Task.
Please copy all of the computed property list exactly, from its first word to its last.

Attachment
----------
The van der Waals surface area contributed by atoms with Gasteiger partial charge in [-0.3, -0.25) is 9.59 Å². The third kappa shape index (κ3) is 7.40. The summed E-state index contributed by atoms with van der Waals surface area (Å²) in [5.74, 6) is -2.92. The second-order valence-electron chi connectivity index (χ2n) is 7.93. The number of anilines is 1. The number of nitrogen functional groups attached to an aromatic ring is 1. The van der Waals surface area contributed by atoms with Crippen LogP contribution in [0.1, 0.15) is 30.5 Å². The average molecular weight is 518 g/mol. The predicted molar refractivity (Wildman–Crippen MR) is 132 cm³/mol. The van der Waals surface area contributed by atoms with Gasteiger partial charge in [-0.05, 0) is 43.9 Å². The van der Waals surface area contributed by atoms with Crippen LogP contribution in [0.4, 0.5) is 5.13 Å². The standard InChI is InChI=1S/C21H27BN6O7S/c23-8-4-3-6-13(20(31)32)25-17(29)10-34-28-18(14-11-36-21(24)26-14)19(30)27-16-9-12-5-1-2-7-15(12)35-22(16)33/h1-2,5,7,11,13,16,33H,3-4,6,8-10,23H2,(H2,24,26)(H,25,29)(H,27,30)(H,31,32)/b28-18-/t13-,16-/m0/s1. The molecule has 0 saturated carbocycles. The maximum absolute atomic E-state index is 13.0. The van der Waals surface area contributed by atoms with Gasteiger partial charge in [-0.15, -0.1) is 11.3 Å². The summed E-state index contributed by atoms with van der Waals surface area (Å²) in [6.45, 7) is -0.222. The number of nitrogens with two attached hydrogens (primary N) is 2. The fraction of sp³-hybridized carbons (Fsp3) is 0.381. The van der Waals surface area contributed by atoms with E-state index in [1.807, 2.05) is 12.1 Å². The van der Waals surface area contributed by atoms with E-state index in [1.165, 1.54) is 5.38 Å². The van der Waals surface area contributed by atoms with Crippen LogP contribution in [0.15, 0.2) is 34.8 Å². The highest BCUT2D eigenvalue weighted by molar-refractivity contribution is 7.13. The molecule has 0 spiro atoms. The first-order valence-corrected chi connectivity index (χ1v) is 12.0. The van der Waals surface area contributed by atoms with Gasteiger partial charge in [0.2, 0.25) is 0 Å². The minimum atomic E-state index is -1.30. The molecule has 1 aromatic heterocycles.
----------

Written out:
The van der Waals surface area contributed by atoms with Gasteiger partial charge in [-0.3, -0.25) is 9.59 Å². The third kappa shape index (κ3) is 7.40. The summed E-state index contributed by atoms with van der Waals surface area (Å²) in [5.74, 6) is -2.92. The second-order valence-electron chi connectivity index (χ2n) is 7.93. The number of anilines is 1. The number of nitrogen functional groups attached to an aromatic ring is 1. The van der Waals surface area contributed by atoms with Crippen LogP contribution in [0.1, 0.15) is 30.5 Å². The average molecular weight is 518 g/mol. The predicted molar refractivity (Wildman–Crippen MR) is 132 cm³/mol. The van der Waals surface area contributed by atoms with Gasteiger partial charge in [-0.05, 0) is 43.9 Å². The van der Waals surface area contributed by atoms with Crippen LogP contribution in [0.4, 0.5) is 5.13 Å². The standard InChI is InChI=1S/C21H27BN6O7S/c23-8-4-3-6-13(20(31)32)25-17(29)10-34-28-18(14-11-36-21(24)26-14)19(30)27-16-9-12-5-1-2-7-15(12)35-22(16)33/h1-2,5,7,11,13,16,33H,3-4,6,8-10,23H2,(H2,24,26)(H,25,29)(H,27,30)(H,31,32)/b28-18-/t13-,16-/m0/s1. The molecule has 0 saturated carbocycles. The maximum absolute atomic E-state index is 13.0. The van der Waals surface area contributed by atoms with Gasteiger partial charge in [-0.15, -0.1) is 11.3 Å². The summed E-state index contributed by atoms with van der Waals surface area (Å²) in [6.45, 7) is -0.222. The number of nitrogens with two attached hydrogens (primary N) is 2. The fraction of sp³-hybridized carbons (Fsp3) is 0.381. The van der Waals surface area contributed by atoms with E-state index in [1.807, 2.05) is 12.1 Å². The van der Waals surface area contributed by atoms with E-state index in [1.165, 1.54) is 5.38 Å². The van der Waals surface area contributed by atoms with Crippen LogP contribution in [0.15, 0.2) is 34.8 Å². The highest BCUT2D eigenvalue weighted by molar-refractivity contribution is 7.13. The molecule has 0 spiro atoms. The first-order valence-corrected chi connectivity index (χ1v) is 12.0. The van der Waals surface area contributed by atoms with Gasteiger partial charge in [0.2, 0.25) is 0 Å². The minimum atomic E-state index is -1.30. The molecule has 1 aromatic heterocycles.